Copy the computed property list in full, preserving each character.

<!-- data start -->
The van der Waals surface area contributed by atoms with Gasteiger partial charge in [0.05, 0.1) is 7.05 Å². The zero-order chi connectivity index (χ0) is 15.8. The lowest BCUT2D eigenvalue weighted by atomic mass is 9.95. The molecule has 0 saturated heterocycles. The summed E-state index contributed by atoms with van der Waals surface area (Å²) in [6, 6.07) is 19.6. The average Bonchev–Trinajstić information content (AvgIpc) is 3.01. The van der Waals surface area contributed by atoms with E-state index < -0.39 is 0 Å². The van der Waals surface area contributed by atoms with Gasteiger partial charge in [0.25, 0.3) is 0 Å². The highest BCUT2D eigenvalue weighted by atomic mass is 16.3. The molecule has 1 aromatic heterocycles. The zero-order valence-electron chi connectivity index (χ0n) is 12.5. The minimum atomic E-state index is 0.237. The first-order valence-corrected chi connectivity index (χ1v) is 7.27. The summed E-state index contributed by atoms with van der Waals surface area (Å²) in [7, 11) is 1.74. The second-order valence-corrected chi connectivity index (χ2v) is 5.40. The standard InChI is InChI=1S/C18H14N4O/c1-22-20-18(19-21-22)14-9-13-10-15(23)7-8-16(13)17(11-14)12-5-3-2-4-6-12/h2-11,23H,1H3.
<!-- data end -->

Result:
The van der Waals surface area contributed by atoms with Gasteiger partial charge in [0.05, 0.1) is 7.05 Å². The zero-order chi connectivity index (χ0) is 15.8. The lowest BCUT2D eigenvalue weighted by atomic mass is 9.95. The molecule has 0 saturated heterocycles. The summed E-state index contributed by atoms with van der Waals surface area (Å²) in [6, 6.07) is 19.6. The average Bonchev–Trinajstić information content (AvgIpc) is 3.01. The van der Waals surface area contributed by atoms with E-state index < -0.39 is 0 Å². The van der Waals surface area contributed by atoms with Gasteiger partial charge in [0.25, 0.3) is 0 Å². The highest BCUT2D eigenvalue weighted by atomic mass is 16.3. The molecule has 1 aromatic heterocycles. The zero-order valence-electron chi connectivity index (χ0n) is 12.5. The minimum atomic E-state index is 0.237. The first-order valence-corrected chi connectivity index (χ1v) is 7.27. The summed E-state index contributed by atoms with van der Waals surface area (Å²) in [7, 11) is 1.74. The second-order valence-corrected chi connectivity index (χ2v) is 5.40. The standard InChI is InChI=1S/C18H14N4O/c1-22-20-18(19-21-22)14-9-13-10-15(23)7-8-16(13)17(11-14)12-5-3-2-4-6-12/h2-11,23H,1H3.